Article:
image provider

Atomic FTP Uploader


This essay does not describe an existing computer program, just one that should exist. This essay is about a suggested student project in Java programming. This essay gives a rough overview of how it might work. I have no source, object, specifications, file layouts or anything else useful to implementing this project. Everything I have prepared to help you is right here.

This project outline is not like the artificial, tidy little problems you are spoon-fed in school, when all the facts you need are included, nothing extraneous is mentioned, the answer is fully specified, along with hints to nudge you toward a single expected canonical solution. This project is much more like the real world of messy problems where it is up to you to fully the define the end point, or a series of ever more difficult versions of this project and research the information yourself to solve them.

Everything I have to say to help you with this project is written below. I am not prepared to help you implement it; or give you any additional materials. I have too many other projects of my own.

Though I am a programmer by profession, I don’t do people’s homework for them. That just robs them of an education.

You have my full permission to implement this project in any way you please and to keep all the profits from your endeavour.

Please do not email me about this project without reading the disclaimer above.

I added a new section on implementation details to this essay on 2005-07-08.

The Problem

FTP (File Transfer Protocol) software is notoriously difficult to use and notoriously unreliable. I have tried dozens of packages. FTP clients are all utterly hopeless at the basic task of keeping a server website identical to the client side. They are really dinosaurs left over from the days when people downloaded files over dial up phone lines with FTP.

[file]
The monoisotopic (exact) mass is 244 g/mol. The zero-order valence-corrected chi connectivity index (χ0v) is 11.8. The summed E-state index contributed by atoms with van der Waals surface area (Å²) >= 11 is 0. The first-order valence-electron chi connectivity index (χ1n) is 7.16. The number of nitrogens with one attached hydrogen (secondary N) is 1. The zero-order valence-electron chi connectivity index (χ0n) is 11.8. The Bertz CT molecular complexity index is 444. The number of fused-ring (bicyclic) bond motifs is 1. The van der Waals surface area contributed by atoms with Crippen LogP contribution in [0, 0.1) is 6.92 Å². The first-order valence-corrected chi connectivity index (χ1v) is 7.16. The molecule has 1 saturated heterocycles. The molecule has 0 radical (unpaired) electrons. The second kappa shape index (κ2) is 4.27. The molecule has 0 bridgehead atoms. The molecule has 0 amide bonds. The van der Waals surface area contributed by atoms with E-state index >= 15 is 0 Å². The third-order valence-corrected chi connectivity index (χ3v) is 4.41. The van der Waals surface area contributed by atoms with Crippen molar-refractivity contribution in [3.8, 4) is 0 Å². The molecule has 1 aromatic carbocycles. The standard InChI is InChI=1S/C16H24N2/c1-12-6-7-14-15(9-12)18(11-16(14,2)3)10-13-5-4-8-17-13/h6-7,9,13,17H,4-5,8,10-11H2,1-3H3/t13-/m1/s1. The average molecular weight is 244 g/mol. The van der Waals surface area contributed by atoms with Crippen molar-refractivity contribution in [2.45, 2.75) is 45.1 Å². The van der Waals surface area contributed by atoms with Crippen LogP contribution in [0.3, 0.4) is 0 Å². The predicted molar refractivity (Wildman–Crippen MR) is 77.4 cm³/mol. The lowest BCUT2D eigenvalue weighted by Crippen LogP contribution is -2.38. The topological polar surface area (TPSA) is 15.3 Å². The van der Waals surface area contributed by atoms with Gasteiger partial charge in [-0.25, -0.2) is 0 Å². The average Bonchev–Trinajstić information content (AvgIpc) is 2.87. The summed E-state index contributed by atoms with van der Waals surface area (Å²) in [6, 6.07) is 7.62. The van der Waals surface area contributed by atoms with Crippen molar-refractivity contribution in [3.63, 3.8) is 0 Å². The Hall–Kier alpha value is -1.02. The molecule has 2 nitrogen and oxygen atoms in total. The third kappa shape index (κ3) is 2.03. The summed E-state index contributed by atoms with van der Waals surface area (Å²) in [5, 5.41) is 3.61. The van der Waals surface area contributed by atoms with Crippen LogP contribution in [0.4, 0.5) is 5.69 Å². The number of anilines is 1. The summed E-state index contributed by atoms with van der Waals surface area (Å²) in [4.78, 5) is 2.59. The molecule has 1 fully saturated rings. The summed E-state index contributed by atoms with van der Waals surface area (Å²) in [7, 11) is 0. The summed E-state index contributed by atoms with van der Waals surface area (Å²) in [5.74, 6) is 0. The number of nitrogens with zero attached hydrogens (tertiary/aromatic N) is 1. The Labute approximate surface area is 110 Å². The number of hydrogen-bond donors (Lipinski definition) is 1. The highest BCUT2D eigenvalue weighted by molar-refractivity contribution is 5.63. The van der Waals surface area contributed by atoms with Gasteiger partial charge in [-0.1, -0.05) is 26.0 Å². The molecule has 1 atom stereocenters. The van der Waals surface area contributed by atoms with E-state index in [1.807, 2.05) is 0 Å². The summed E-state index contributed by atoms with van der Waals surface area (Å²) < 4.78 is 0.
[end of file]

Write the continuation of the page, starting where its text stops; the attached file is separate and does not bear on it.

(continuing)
What are the problems:

  1. The software gets confused and fails to upload or delete files on the server, or uploads them when it does not need to.
  2. When someone out on the net is reading a file on the server, that locks it from being updated and bombs the update run.
  3. If I make a massive set of changes to the website, it make take hours to upload. During that time people out on the web will see an incompatible mixture of old and new files. I don’t want the new files to be visible until they are all ready. Uploads should be atomic.
  4. Server and workstation clocks may be out of sync. This should not confuse the software. Usually the workstation is the one in trouble. Its clock should be reset from an atomic clock with software similar to SetClock. Your software should work even when the server’s clock is badly out of whack or in a different time zone.
  5. You upload entire files even if only a few bytes in them have changed.
Ideally you would like to do this without running any software on the server, since usually ISPs (Internet Service Providers) will not let you, or will charge you considerably more if you do run your own software.